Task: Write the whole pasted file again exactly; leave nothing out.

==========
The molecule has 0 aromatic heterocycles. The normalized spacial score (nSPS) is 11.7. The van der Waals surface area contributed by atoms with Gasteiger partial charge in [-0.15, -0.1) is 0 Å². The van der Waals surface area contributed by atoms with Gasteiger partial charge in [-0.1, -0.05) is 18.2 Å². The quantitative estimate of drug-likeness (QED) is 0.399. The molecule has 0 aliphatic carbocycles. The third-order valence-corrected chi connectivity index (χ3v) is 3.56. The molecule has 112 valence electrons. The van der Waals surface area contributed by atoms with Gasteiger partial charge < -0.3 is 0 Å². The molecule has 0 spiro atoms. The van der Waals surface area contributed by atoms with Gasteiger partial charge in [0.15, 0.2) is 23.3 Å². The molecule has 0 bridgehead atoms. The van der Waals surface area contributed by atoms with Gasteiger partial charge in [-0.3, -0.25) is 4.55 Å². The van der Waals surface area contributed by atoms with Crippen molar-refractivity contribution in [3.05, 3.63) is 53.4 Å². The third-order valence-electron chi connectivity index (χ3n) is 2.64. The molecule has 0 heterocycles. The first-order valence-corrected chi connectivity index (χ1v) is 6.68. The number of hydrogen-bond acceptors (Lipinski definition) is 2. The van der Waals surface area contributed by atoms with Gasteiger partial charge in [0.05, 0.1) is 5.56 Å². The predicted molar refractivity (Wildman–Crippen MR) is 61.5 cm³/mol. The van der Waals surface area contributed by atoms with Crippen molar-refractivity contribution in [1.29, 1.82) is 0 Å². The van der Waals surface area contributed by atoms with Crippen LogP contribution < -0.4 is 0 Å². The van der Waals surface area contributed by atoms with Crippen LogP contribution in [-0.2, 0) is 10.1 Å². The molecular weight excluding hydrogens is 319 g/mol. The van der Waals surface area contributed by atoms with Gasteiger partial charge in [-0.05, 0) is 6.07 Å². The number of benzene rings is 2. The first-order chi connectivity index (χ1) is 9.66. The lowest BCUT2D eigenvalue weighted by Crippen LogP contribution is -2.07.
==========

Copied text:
The molecule has 0 aromatic heterocycles. The normalized spacial score (nSPS) is 11.7. The van der Waals surface area contributed by atoms with Gasteiger partial charge in [-0.15, -0.1) is 0 Å². The van der Waals surface area contributed by atoms with Gasteiger partial charge in [-0.1, -0.05) is 18.2 Å². The quantitative estimate of drug-likeness (QED) is 0.399. The molecule has 0 aliphatic carbocycles. The third-order valence-corrected chi connectivity index (χ3v) is 3.56. The molecule has 112 valence electrons. The van der Waals surface area contributed by atoms with Gasteiger partial charge < -0.3 is 0 Å². The molecule has 0 spiro atoms. The van der Waals surface area contributed by atoms with Gasteiger partial charge in [0.15, 0.2) is 23.3 Å². The molecule has 0 bridgehead atoms. The van der Waals surface area contributed by atoms with Gasteiger partial charge in [-0.3, -0.25) is 4.55 Å². The van der Waals surface area contributed by atoms with Crippen molar-refractivity contribution in [3.05, 3.63) is 53.4 Å². The third-order valence-electron chi connectivity index (χ3n) is 2.64. The molecule has 0 heterocycles. The first-order valence-corrected chi connectivity index (χ1v) is 6.68. The number of hydrogen-bond acceptors (Lipinski definition) is 2. The van der Waals surface area contributed by atoms with Gasteiger partial charge in [0.05, 0.1) is 5.56 Å². The predicted molar refractivity (Wildman–Crippen MR) is 61.5 cm³/mol. The van der Waals surface area contributed by atoms with Crippen molar-refractivity contribution in [1.29, 1.82) is 0 Å². The van der Waals surface area contributed by atoms with Crippen LogP contribution < -0.4 is 0 Å². The van der Waals surface area contributed by atoms with Crippen LogP contribution in [-0.2, 0) is 10.1 Å². The molecular weight excluding hydrogens is 319 g/mol. The van der Waals surface area contributed by atoms with Gasteiger partial charge in [-0.05, 0) is 6.07 Å². The number of benzene rings is 2. The first-order chi connectivity index (χ1) is 9.66. The lowest BCUT2D eigenvalue weighted by Crippen LogP contribution is -2.07.